Healthy Relationships 101: Healthy Farewells

Luke 10_27“‘Love the Lord your God with all your heart and with all your soul and with all your strength and with all your mind’; and, ‘Love (Name or Relationship) as yourself.’” Luke 10:27 (NIV)

 Leaving, departing, separating, moving on, moving ahead, and moving away is part of life.  We leave the womb, the hospital and home. We advance in grades and eventually graduate. We leave teachers, mentors and classmates.  We change jobs. We change churches. We meet new people, grow apart from others and lose some to death. We say goodbye to people, pets, places and things.


  1. Are you good at saying goodbye? Who taught you how to say goodbye? What puts the “good” in
    bye? Describe your best farewell.



Our ability or inability to let go is largely related to our personality. Specifically, our ability or inability to change. Change is stressful to almost everyone regardless of personality. Most adapt to the everyday hellos, goodbyes and developmental milestones because change is part of growing but it doesn’t mean everyone is comfortable with change.


We are born with a default setting to be either an initiator of change, eager to change, resistant or unable to change. Each has value and purpose. And each can be healthy or unhealthy in saying goodbye. Read Ecclesiastes 3:1-11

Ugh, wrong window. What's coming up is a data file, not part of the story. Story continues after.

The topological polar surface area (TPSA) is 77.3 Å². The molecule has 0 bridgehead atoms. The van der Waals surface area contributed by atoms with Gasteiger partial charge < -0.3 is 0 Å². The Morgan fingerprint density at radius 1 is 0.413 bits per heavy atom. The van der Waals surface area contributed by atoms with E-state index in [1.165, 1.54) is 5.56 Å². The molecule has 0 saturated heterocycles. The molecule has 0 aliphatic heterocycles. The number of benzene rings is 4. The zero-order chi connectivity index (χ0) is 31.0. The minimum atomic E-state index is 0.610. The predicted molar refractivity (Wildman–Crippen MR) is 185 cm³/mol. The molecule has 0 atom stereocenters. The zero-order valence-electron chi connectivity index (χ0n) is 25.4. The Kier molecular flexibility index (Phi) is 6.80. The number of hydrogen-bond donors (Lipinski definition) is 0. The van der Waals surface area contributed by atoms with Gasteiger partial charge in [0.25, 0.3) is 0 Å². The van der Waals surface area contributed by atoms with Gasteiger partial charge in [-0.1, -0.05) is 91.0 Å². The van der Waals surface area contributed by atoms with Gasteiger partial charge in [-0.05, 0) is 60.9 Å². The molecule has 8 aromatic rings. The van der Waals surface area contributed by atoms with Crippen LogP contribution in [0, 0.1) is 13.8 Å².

A Time for Everything

There is a time for everything,
    and a season for every activity under the heavens:

    a time to be born and a time to die,
        a time to tear down and a time to build,
   a time to weep and a time to laugh,
       a time to mourn and a time to dance,

        a time to embrace and a time to refrain,
   a time to search and a time to give up,
    a time to keep and a time to throw away,
    a time to tear and a time to mend,
    a time to be silent and a time to speak,
  a time to love and a time to hate,
                                            and a time for peace.

 God has made everything beautiful in its time.


Individuals unable or resistant to change preserve traditions. They provide consistency and stability. They are loyal and faithful. They put time and effort into mending broken relationships. However, they are also vulnerable to abuse by remaining loyal to unhealthy relationships. It doesn’t make them responsible for the abuse nor does it mean they want to be abused. It simply means change isn’t easy for them and they value relationships.